Migrants, Multiculture

The double difficulty of being old and being an immigrant

The Third Age is a growing category among the Latino population in the UK, and the problems they face are a threat to their well-being.


Noelia Ceballos Terrén


They are a minority but they embody the values and traditions of a whole community who are far from their own country. Old people are one more aspect of Latino-American immigration. They are the backbone that unites many families, but they are also used to being the ones who are most forgotten. They face a new culture and a new language, hard challenges which test their feelings in their mature years.

According to estimates there were 186,500 Latin-Americans residing in the UK in 2008, of whom 113,500 were settled in the capital.

The report produced by Queen Mary University in 2011 revealed that 2,577 of these immigrants were aged over 60, or about 2.3%.

In the period 2003-2008 the UK experienced a boom of immigration from Latin-America. This trend was reflected in the growth of the immigrant population of pension age, which increased by 39% between 2004 and 2008.

Although it is not easy to analyse in detail a community for which there are only official statistics, this reflects the fact that many older people from these countries were brought here by their children, so that the family could be together.

This is not straightforward for families, because they have to take on all the expenses of their older members for a period of 5 years.

During this time the newly-arrived has the right to access the English public health system, the NHS, but neither the

y nor their family is eligible for any state benefits.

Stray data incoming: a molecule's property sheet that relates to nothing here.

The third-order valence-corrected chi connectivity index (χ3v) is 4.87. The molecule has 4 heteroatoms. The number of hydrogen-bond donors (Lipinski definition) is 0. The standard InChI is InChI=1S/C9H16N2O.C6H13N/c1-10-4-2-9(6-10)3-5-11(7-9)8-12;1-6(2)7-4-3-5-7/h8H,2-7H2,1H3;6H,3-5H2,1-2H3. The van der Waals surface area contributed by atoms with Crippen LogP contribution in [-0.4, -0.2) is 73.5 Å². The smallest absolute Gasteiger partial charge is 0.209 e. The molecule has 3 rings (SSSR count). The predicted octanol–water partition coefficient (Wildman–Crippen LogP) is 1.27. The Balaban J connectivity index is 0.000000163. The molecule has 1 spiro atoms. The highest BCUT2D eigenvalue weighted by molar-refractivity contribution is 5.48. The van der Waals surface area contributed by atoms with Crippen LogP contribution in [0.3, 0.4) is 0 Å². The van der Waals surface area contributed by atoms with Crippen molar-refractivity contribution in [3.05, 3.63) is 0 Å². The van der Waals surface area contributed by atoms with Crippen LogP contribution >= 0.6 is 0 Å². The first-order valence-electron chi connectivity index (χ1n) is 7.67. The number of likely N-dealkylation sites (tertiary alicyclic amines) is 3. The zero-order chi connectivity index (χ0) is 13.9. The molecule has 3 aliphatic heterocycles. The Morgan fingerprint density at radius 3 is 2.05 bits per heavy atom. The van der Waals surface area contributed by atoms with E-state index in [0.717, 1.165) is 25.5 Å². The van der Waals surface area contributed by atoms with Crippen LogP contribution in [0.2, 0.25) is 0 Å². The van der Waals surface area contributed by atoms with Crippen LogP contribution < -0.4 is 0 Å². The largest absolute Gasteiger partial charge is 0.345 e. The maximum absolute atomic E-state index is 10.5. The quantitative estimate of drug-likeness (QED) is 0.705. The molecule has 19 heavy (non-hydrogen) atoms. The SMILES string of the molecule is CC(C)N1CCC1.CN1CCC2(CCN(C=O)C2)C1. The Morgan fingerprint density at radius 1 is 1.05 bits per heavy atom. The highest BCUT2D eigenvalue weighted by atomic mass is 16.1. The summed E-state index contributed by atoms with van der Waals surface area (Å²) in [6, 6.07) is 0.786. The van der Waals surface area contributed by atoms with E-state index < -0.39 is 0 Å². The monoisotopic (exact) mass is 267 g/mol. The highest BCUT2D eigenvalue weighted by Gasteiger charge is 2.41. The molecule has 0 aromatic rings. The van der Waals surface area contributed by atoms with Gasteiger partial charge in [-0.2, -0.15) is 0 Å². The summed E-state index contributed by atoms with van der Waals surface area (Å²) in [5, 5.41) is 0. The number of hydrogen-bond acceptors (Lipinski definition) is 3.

After this period older couples can receive £167 a week, along with Housing Benefit, a figure which is reduced to £125 a week for single people.

For those with physical disabilities, the British Government also provides an incapacity benefit (the Attendance Allowance), which varies between £212 and £316 a month. And to this can be added an allowance for a carer of the older person, which may be up to £239 a month.

Greater age: greater difficulties

Although they are close to their families, life for older people in the UK becomes harder for those who at their age must deal with all the obstacles linked to immigration.

And to talk about this it is necessary to know the situation from close up, very close up. Amada Silva is someone with first-hand experience, a Chilean woman who has lived in this country for more than 30 years, a period during which she has dedicated herself to helping Spanish-speaking immigrants adapt to their new situation.

The over-60’s is the group she knows best. In fact one year after arriving in London, in 1986, she founded the old peoples centre Los Años Dorados (The Golden Years), which she was involved with until 2009, when funding and other difficulties forced it to close.

In spite of that, Amada continues offering her help to Latin-Americans of over 50, from a base at Age UK in the London districts of Lewisham and Southwark. This is where every Wednesday she gives English classes and organises leisure activities such as singing and handicrafts to entertain the older people.

Amada Silva knows many stories, some sad some happy, stories of loneliness, of children who abandon or maltreat their parents, of older people who face alone the problems of being an immigrant.

From time to time Amada visits hospitals to ask if there are any older Latin-American patients who are without friends or family. And she has seen many in London.

One case that comes to mind is an old Cuban woman, left alone in a hospital room, who told her that the only thing she wanted was a Teddy Bear. And she received it with the joy of a child, repeating that it was the only thing that her daughter would not succeed in taking away from her.

Older immigrants

“It’s difficult to talk about old people here because it’s very sad”. That is how she sums up a situation, which for many is one of loneliness, frustration and a failure to adapt to the new country.